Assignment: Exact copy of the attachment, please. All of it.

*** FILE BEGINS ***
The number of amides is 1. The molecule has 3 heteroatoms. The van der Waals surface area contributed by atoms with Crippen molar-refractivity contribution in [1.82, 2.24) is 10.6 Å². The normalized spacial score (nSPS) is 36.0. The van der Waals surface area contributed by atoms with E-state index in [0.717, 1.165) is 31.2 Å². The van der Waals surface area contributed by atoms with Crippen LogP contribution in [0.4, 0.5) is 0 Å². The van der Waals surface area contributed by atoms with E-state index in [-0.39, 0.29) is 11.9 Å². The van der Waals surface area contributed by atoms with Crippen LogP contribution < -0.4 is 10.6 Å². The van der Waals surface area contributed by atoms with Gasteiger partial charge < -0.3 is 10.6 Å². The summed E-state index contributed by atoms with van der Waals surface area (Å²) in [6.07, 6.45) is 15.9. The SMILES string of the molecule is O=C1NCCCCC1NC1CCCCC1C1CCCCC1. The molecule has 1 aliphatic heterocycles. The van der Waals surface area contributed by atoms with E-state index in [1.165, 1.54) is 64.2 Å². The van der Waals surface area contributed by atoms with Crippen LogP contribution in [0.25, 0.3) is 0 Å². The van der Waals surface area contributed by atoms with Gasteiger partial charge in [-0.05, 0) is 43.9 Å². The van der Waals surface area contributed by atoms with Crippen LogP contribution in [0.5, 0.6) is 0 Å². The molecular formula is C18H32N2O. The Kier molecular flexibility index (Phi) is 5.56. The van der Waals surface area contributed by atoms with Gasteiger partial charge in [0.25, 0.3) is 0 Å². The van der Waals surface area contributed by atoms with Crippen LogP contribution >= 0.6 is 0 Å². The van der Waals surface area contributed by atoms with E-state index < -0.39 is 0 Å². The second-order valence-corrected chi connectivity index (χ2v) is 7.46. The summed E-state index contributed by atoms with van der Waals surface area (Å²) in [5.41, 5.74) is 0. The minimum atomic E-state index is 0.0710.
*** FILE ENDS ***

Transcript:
The number of amides is 1. The molecule has 3 heteroatoms. The van der Waals surface area contributed by atoms with Crippen molar-refractivity contribution in [1.82, 2.24) is 10.6 Å². The normalized spacial score (nSPS) is 36.0. The van der Waals surface area contributed by atoms with E-state index in [0.717, 1.165) is 31.2 Å². The van der Waals surface area contributed by atoms with Crippen LogP contribution in [0.4, 0.5) is 0 Å². The van der Waals surface area contributed by atoms with E-state index in [-0.39, 0.29) is 11.9 Å². The van der Waals surface area contributed by atoms with Crippen LogP contribution < -0.4 is 10.6 Å². The van der Waals surface area contributed by atoms with Gasteiger partial charge < -0.3 is 10.6 Å². The summed E-state index contributed by atoms with van der Waals surface area (Å²) in [6.07, 6.45) is 15.9. The SMILES string of the molecule is O=C1NCCCCC1NC1CCCCC1C1CCCCC1. The molecule has 1 aliphatic heterocycles. The van der Waals surface area contributed by atoms with E-state index in [1.165, 1.54) is 64.2 Å². The van der Waals surface area contributed by atoms with Crippen LogP contribution in [0.25, 0.3) is 0 Å². The van der Waals surface area contributed by atoms with Gasteiger partial charge in [-0.05, 0) is 43.9 Å². The van der Waals surface area contributed by atoms with Crippen LogP contribution in [0.5, 0.6) is 0 Å². The molecular formula is C18H32N2O. The Kier molecular flexibility index (Phi) is 5.56. The van der Waals surface area contributed by atoms with Gasteiger partial charge in [0.25, 0.3) is 0 Å². The van der Waals surface area contributed by atoms with Crippen LogP contribution >= 0.6 is 0 Å². The van der Waals surface area contributed by atoms with E-state index < -0.39 is 0 Å². The second-order valence-corrected chi connectivity index (χ2v) is 7.46. The summed E-state index contributed by atoms with van der Waals surface area (Å²) in [5.41, 5.74) is 0. The minimum atomic E-state index is 0.0710.